For long periods of time, whenever the power-creep had set in, during an expansion, healing turned into some kind of hps rotation, where you had to cast spells in some kind of inter-dependent and/or procc-dependent order and without looking at mana. In this case, healers were just like damage dealers, with the irrelevant difference that they dealt healing instead of damage.
With the addition of smart heals, which decide on their own who should be the target of the heal, healers played the same way damage dealers played in dungeons: they spammed their AoE rotation irrespective of what happened.
I am happy the WoD developers recognized that this is not optimal! This is very important. A MMO is better if it offers different play styles. In fact, the more different, the better. Which is, why class homogenization is really a terrible thing and should be done very carefully, especially in the name of something as overhyped on player forums, like 'balance'.
Now, WoD developers once again, try to go back to the mana-limited healing. That's great. Furthermore, they aim to make movement difficult for casters again. This is also great! With the exception of too much push-back protection (healers don't have to try not to be hit by mobs) we are almost there (back in classic). And pushback protection is not relevant, anyway, in modern WoW, because tanking is not about threat anymore as tanks produce massive AoE threat whatever they do. That is another post.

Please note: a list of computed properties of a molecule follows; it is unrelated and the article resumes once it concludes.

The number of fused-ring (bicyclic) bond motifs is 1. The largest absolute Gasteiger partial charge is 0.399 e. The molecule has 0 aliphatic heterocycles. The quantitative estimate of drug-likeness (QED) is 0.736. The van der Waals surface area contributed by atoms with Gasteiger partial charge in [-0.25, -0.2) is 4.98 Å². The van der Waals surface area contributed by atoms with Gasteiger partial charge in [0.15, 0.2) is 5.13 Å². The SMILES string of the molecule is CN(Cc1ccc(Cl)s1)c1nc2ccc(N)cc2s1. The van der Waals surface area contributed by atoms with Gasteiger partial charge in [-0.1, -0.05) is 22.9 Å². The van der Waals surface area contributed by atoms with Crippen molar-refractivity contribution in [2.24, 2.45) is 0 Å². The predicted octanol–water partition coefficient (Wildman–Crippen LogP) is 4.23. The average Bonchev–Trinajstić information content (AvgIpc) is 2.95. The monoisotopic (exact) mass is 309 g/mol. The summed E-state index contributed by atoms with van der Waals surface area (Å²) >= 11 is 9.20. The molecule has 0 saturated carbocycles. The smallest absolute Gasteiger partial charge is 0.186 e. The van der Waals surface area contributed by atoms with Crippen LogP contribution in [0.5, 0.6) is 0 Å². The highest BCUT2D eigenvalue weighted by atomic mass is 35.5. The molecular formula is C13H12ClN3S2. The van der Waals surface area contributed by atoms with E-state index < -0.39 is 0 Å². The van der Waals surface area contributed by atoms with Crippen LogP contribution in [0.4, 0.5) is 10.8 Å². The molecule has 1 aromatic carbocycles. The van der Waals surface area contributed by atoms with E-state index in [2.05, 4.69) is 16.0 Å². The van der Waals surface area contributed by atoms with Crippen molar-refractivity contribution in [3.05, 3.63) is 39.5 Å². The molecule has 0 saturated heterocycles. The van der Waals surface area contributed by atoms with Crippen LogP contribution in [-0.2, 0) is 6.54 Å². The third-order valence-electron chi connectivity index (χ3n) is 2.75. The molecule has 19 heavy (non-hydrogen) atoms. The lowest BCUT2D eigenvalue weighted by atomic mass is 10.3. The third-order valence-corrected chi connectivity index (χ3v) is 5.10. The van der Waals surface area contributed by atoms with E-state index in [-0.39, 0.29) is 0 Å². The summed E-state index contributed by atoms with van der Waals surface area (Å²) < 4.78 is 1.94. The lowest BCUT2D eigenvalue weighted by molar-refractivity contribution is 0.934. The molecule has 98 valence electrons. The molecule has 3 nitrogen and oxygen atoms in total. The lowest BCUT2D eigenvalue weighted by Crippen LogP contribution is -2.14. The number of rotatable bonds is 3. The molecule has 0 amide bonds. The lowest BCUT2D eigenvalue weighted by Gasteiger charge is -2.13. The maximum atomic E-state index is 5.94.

Anyway, healing looks reasonably good in WoD with one more difference remaining to classic:
See, in classic WoW casters only regenerated meaningful amounts of mana if they hadn't cast for the last five seconds. This lead to a play style very, very different from that of damage dealers. Healing was a tactical/strategical challenge. It was not so much about being fast or active, but about trying to do nothing whenever possible. Healers would watch the battlefield, constantly thinking and judging what to do next and when. They may not have pressed buttons all that often. But, mentally, they were often the most active players. I know one healer in classic who was well known on the server to let tanks and players drop to very low amounts of health before healing them up again. He rarely ran oom and since he usually succeeded at keeping the tank alive, even in tight situations, he was very well respected.
With Cataclysm, however, the developers considered this a bad mechanic. Players doing nothing for long periods of time didn't fit into their ever-faster philosohy. ("We don't want to reward inactivity" - as if watching the battle meant being inactive!)
As a consequence they added super-mana-efficient heals that could be cast for forever and removed the extra-fast mana-regeneration after 5 seconds of inactivity. Healers now regenerated a moderate amount of mana irrespective of spell casting.
This ended in catastrophe. Healers were completely overwhelmed by the combination of
- dungeons that required team work, single-target damage and crowd control instead of AoE (like in late WotLK)
- players who weren't used to this anymore
- the new healing philosophy which I just explained
- all this in combination with the DungeonFinder which must not be used in combination with non-trivial content, as Blizzard has learnt since then.